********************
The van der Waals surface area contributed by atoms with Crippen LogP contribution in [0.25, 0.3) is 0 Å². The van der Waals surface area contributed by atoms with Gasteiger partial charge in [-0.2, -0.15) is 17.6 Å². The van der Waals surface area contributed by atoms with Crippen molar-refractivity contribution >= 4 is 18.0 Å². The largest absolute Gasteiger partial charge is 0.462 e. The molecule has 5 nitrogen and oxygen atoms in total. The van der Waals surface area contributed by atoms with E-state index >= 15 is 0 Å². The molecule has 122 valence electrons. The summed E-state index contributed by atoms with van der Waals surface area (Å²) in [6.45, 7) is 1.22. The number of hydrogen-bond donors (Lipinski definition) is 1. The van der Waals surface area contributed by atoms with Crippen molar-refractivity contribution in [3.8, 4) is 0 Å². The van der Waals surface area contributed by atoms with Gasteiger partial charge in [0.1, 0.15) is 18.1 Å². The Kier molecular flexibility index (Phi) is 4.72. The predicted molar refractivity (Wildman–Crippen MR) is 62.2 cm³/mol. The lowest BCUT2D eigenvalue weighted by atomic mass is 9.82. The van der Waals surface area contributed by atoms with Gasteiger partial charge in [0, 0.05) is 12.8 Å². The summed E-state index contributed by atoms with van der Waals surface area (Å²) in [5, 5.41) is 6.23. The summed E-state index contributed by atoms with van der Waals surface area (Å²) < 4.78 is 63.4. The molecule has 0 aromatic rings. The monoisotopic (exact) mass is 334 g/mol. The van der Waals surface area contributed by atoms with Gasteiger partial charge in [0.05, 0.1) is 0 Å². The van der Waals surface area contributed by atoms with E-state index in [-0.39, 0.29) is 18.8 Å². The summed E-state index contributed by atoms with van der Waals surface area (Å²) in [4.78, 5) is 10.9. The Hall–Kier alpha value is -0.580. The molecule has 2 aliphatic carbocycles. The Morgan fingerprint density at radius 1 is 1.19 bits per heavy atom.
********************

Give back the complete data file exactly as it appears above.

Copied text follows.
The van der Waals surface area contributed by atoms with Crippen LogP contribution in [0.25, 0.3) is 0 Å². The van der Waals surface area contributed by atoms with Gasteiger partial charge in [-0.2, -0.15) is 17.6 Å². The van der Waals surface area contributed by atoms with Crippen molar-refractivity contribution >= 4 is 18.0 Å². The largest absolute Gasteiger partial charge is 0.462 e. The molecule has 5 nitrogen and oxygen atoms in total. The van der Waals surface area contributed by atoms with E-state index >= 15 is 0 Å². The molecule has 122 valence electrons. The summed E-state index contributed by atoms with van der Waals surface area (Å²) in [6.45, 7) is 1.22. The number of hydrogen-bond donors (Lipinski definition) is 1. The van der Waals surface area contributed by atoms with Crippen molar-refractivity contribution in [3.8, 4) is 0 Å². The van der Waals surface area contributed by atoms with Gasteiger partial charge in [0.1, 0.15) is 18.1 Å². The Kier molecular flexibility index (Phi) is 4.72. The predicted molar refractivity (Wildman–Crippen MR) is 62.2 cm³/mol. The lowest BCUT2D eigenvalue weighted by atomic mass is 9.82. The van der Waals surface area contributed by atoms with Gasteiger partial charge in [0, 0.05) is 12.8 Å². The summed E-state index contributed by atoms with van der Waals surface area (Å²) in [5, 5.41) is 6.23. The summed E-state index contributed by atoms with van der Waals surface area (Å²) < 4.78 is 63.4. The molecule has 0 aromatic rings. The monoisotopic (exact) mass is 334 g/mol. The van der Waals surface area contributed by atoms with Gasteiger partial charge in [0.05, 0.1) is 0 Å². The van der Waals surface area contributed by atoms with E-state index in [-0.39, 0.29) is 18.8 Å². The summed E-state index contributed by atoms with van der Waals surface area (Å²) in [4.78, 5) is 10.9. The Hall–Kier alpha value is -0.580. The molecule has 2 aliphatic carbocycles. The Morgan fingerprint density at radius 1 is 1.19 bits per heavy atom.